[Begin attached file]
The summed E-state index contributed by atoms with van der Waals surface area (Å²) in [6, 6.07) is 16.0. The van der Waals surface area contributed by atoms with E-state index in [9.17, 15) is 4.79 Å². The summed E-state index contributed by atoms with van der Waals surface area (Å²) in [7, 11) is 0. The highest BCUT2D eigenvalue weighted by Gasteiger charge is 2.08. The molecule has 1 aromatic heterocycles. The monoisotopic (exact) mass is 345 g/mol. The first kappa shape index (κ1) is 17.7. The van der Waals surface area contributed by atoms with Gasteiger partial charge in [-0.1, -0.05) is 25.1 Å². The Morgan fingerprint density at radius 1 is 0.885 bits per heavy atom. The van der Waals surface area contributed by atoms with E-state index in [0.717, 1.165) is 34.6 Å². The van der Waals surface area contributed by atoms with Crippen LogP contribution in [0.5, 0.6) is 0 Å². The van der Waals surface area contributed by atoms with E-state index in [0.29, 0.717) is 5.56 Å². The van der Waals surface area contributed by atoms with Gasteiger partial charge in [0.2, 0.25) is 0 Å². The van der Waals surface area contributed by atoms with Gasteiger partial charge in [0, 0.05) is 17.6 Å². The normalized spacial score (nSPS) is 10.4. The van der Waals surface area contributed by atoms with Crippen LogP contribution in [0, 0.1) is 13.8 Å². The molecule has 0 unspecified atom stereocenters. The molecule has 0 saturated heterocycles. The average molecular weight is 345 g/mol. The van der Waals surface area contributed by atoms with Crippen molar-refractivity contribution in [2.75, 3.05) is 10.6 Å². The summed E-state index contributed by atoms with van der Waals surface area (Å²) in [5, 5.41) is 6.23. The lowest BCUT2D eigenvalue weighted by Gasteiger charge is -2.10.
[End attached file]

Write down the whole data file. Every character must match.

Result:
The summed E-state index contributed by atoms with van der Waals surface area (Å²) in [6, 6.07) is 16.0. The van der Waals surface area contributed by atoms with E-state index in [9.17, 15) is 4.79 Å². The summed E-state index contributed by atoms with van der Waals surface area (Å²) in [7, 11) is 0. The highest BCUT2D eigenvalue weighted by Gasteiger charge is 2.08. The molecule has 1 aromatic heterocycles. The monoisotopic (exact) mass is 345 g/mol. The first kappa shape index (κ1) is 17.7. The van der Waals surface area contributed by atoms with Gasteiger partial charge in [-0.1, -0.05) is 25.1 Å². The Morgan fingerprint density at radius 1 is 0.885 bits per heavy atom. The van der Waals surface area contributed by atoms with E-state index in [0.717, 1.165) is 34.6 Å². The van der Waals surface area contributed by atoms with Crippen LogP contribution in [0.5, 0.6) is 0 Å². The van der Waals surface area contributed by atoms with E-state index in [0.29, 0.717) is 5.56 Å². The van der Waals surface area contributed by atoms with Gasteiger partial charge in [0.2, 0.25) is 0 Å². The van der Waals surface area contributed by atoms with Gasteiger partial charge in [0, 0.05) is 17.6 Å². The normalized spacial score (nSPS) is 10.4. The van der Waals surface area contributed by atoms with Crippen LogP contribution in [0, 0.1) is 13.8 Å². The molecule has 0 unspecified atom stereocenters. The molecule has 0 saturated heterocycles. The average molecular weight is 345 g/mol. The van der Waals surface area contributed by atoms with Crippen molar-refractivity contribution in [2.75, 3.05) is 10.6 Å². The summed E-state index contributed by atoms with van der Waals surface area (Å²) in [5, 5.41) is 6.23. The lowest BCUT2D eigenvalue weighted by Gasteiger charge is -2.10.